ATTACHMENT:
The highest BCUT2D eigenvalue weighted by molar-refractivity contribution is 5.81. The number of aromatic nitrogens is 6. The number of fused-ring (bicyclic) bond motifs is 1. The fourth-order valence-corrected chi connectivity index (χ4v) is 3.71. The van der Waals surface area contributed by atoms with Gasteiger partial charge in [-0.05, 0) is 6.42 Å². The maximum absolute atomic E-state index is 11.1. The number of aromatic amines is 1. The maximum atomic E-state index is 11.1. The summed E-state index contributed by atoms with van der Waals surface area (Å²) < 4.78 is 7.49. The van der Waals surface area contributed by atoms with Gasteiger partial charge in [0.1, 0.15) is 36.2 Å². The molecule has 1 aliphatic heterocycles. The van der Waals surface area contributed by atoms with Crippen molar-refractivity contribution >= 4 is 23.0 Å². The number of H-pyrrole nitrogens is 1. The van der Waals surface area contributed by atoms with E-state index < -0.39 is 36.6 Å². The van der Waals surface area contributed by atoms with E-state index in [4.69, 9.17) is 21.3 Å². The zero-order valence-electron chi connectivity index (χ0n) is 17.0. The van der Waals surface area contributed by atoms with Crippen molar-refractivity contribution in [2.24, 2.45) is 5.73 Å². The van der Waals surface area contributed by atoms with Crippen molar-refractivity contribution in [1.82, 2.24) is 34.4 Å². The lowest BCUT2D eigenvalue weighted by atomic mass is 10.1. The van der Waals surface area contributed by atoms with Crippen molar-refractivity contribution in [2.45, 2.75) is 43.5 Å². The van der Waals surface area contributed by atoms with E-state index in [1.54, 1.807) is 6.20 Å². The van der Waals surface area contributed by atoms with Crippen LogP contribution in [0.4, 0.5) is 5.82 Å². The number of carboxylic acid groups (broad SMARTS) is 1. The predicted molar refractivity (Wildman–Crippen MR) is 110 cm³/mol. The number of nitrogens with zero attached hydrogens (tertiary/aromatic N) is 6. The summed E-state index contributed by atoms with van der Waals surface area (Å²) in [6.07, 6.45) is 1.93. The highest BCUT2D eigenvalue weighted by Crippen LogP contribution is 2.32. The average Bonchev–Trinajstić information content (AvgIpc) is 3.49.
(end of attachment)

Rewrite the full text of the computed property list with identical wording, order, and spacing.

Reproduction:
The highest BCUT2D eigenvalue weighted by molar-refractivity contribution is 5.81. The number of aromatic nitrogens is 6. The number of fused-ring (bicyclic) bond motifs is 1. The fourth-order valence-corrected chi connectivity index (χ4v) is 3.71. The van der Waals surface area contributed by atoms with Gasteiger partial charge in [-0.05, 0) is 6.42 Å². The maximum absolute atomic E-state index is 11.1. The number of aromatic amines is 1. The maximum atomic E-state index is 11.1. The summed E-state index contributed by atoms with van der Waals surface area (Å²) < 4.78 is 7.49. The van der Waals surface area contributed by atoms with Gasteiger partial charge in [0.1, 0.15) is 36.2 Å². The molecule has 1 aliphatic heterocycles. The van der Waals surface area contributed by atoms with Crippen molar-refractivity contribution >= 4 is 23.0 Å². The number of H-pyrrole nitrogens is 1. The van der Waals surface area contributed by atoms with E-state index < -0.39 is 36.6 Å². The van der Waals surface area contributed by atoms with E-state index in [4.69, 9.17) is 21.3 Å². The zero-order valence-electron chi connectivity index (χ0n) is 17.0. The van der Waals surface area contributed by atoms with Crippen molar-refractivity contribution in [2.24, 2.45) is 5.73 Å². The van der Waals surface area contributed by atoms with Crippen molar-refractivity contribution in [1.82, 2.24) is 34.4 Å². The lowest BCUT2D eigenvalue weighted by atomic mass is 10.1. The van der Waals surface area contributed by atoms with Crippen molar-refractivity contribution in [2.45, 2.75) is 43.5 Å². The van der Waals surface area contributed by atoms with E-state index in [1.54, 1.807) is 6.20 Å². The van der Waals surface area contributed by atoms with Crippen LogP contribution in [0.4, 0.5) is 5.82 Å². The number of carboxylic acid groups (broad SMARTS) is 1. The predicted molar refractivity (Wildman–Crippen MR) is 110 cm³/mol. The number of nitrogens with zero attached hydrogens (tertiary/aromatic N) is 6. The summed E-state index contributed by atoms with van der Waals surface area (Å²) in [6.07, 6.45) is 1.93. The highest BCUT2D eigenvalue weighted by Crippen LogP contribution is 2.32. The average Bonchev–Trinajstić information content (AvgIpc) is 3.49.